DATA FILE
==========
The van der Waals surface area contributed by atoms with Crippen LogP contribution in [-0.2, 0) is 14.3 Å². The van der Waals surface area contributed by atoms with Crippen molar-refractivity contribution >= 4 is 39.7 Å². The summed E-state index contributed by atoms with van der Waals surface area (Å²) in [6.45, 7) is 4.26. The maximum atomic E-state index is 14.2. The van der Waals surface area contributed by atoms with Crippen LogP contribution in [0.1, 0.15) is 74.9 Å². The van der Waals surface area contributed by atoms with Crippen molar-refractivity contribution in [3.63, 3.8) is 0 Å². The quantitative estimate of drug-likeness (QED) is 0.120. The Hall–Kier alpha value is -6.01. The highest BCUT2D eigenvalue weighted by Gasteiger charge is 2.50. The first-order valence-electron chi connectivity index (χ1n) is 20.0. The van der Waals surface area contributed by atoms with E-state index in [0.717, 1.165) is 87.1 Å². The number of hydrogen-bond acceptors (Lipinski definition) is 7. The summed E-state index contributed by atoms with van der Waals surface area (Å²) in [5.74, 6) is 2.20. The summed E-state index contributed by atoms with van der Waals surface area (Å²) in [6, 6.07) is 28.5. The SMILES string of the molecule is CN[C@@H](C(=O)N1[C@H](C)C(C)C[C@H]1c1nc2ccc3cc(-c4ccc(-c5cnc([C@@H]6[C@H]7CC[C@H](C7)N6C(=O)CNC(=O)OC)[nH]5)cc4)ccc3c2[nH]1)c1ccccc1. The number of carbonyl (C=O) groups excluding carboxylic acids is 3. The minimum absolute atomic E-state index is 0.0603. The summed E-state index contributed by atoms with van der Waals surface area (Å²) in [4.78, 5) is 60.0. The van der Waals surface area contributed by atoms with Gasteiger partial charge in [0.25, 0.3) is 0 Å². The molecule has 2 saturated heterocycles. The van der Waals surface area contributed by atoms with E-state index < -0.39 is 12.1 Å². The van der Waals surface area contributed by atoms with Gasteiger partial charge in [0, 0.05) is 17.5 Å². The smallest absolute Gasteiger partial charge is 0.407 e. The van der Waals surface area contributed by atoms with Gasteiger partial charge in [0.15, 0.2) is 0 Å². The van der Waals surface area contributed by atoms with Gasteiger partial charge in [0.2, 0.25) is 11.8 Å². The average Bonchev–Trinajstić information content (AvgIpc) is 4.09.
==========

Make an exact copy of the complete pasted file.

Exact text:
The van der Waals surface area contributed by atoms with Crippen LogP contribution in [-0.2, 0) is 14.3 Å². The van der Waals surface area contributed by atoms with Crippen molar-refractivity contribution >= 4 is 39.7 Å². The summed E-state index contributed by atoms with van der Waals surface area (Å²) in [6.45, 7) is 4.26. The maximum atomic E-state index is 14.2. The van der Waals surface area contributed by atoms with Crippen LogP contribution in [0.1, 0.15) is 74.9 Å². The van der Waals surface area contributed by atoms with Crippen molar-refractivity contribution in [3.63, 3.8) is 0 Å². The quantitative estimate of drug-likeness (QED) is 0.120. The Hall–Kier alpha value is -6.01. The highest BCUT2D eigenvalue weighted by Gasteiger charge is 2.50. The first-order valence-electron chi connectivity index (χ1n) is 20.0. The van der Waals surface area contributed by atoms with E-state index in [0.717, 1.165) is 87.1 Å². The number of hydrogen-bond acceptors (Lipinski definition) is 7. The summed E-state index contributed by atoms with van der Waals surface area (Å²) in [5.74, 6) is 2.20. The summed E-state index contributed by atoms with van der Waals surface area (Å²) in [6, 6.07) is 28.5. The SMILES string of the molecule is CN[C@@H](C(=O)N1[C@H](C)C(C)C[C@H]1c1nc2ccc3cc(-c4ccc(-c5cnc([C@@H]6[C@H]7CC[C@H](C7)N6C(=O)CNC(=O)OC)[nH]5)cc4)ccc3c2[nH]1)c1ccccc1. The number of carbonyl (C=O) groups excluding carboxylic acids is 3. The minimum absolute atomic E-state index is 0.0603. The summed E-state index contributed by atoms with van der Waals surface area (Å²) in [4.78, 5) is 60.0. The van der Waals surface area contributed by atoms with Gasteiger partial charge in [0.25, 0.3) is 0 Å². The molecule has 2 saturated heterocycles. The van der Waals surface area contributed by atoms with E-state index < -0.39 is 12.1 Å². The van der Waals surface area contributed by atoms with Gasteiger partial charge in [0, 0.05) is 17.5 Å². The smallest absolute Gasteiger partial charge is 0.407 e. The van der Waals surface area contributed by atoms with Gasteiger partial charge in [0.15, 0.2) is 0 Å². The van der Waals surface area contributed by atoms with Gasteiger partial charge in [0.2, 0.25) is 11.8 Å². The average Bonchev–Trinajstić information content (AvgIpc) is 4.09.